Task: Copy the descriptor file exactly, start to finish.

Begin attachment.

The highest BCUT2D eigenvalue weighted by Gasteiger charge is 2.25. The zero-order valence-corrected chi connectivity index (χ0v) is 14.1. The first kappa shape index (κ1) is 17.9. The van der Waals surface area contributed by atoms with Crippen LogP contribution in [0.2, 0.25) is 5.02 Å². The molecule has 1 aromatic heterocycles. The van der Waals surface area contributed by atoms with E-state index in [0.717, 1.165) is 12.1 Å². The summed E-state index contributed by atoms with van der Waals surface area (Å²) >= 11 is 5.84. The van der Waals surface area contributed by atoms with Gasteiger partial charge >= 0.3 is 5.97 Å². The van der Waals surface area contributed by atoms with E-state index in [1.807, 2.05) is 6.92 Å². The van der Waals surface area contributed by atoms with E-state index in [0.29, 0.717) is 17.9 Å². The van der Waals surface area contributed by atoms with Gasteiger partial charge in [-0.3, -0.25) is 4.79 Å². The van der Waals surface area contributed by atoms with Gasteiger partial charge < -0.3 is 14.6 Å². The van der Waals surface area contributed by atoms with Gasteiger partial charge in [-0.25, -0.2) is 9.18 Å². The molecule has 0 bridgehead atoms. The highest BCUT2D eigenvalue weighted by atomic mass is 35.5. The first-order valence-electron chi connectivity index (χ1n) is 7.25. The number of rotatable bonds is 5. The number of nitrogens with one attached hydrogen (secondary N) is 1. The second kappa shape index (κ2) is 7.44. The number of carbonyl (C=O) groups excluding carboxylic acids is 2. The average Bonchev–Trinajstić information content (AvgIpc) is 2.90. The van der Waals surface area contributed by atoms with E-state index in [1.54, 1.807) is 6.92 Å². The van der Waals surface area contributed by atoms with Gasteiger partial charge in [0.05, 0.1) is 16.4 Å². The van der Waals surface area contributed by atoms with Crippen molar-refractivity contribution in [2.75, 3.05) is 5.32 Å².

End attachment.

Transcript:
The highest BCUT2D eigenvalue weighted by Gasteiger charge is 2.25. The zero-order valence-corrected chi connectivity index (χ0v) is 14.1. The first kappa shape index (κ1) is 17.9. The van der Waals surface area contributed by atoms with Crippen LogP contribution in [0.2, 0.25) is 5.02 Å². The molecule has 1 aromatic heterocycles. The van der Waals surface area contributed by atoms with E-state index in [0.717, 1.165) is 12.1 Å². The summed E-state index contributed by atoms with van der Waals surface area (Å²) >= 11 is 5.84. The van der Waals surface area contributed by atoms with Gasteiger partial charge >= 0.3 is 5.97 Å². The van der Waals surface area contributed by atoms with E-state index in [1.807, 2.05) is 6.92 Å². The van der Waals surface area contributed by atoms with E-state index in [0.29, 0.717) is 17.9 Å². The van der Waals surface area contributed by atoms with Gasteiger partial charge in [-0.3, -0.25) is 4.79 Å². The van der Waals surface area contributed by atoms with Gasteiger partial charge < -0.3 is 14.6 Å². The van der Waals surface area contributed by atoms with Gasteiger partial charge in [-0.25, -0.2) is 9.18 Å². The molecule has 0 bridgehead atoms. The highest BCUT2D eigenvalue weighted by atomic mass is 35.5. The first-order valence-electron chi connectivity index (χ1n) is 7.25. The number of rotatable bonds is 5. The number of nitrogens with one attached hydrogen (secondary N) is 1. The second kappa shape index (κ2) is 7.44. The number of carbonyl (C=O) groups excluding carboxylic acids is 2. The average Bonchev–Trinajstić information content (AvgIpc) is 2.90. The van der Waals surface area contributed by atoms with E-state index in [1.54, 1.807) is 6.92 Å². The van der Waals surface area contributed by atoms with Gasteiger partial charge in [0.05, 0.1) is 16.4 Å². The van der Waals surface area contributed by atoms with Crippen molar-refractivity contribution in [2.75, 3.05) is 5.32 Å².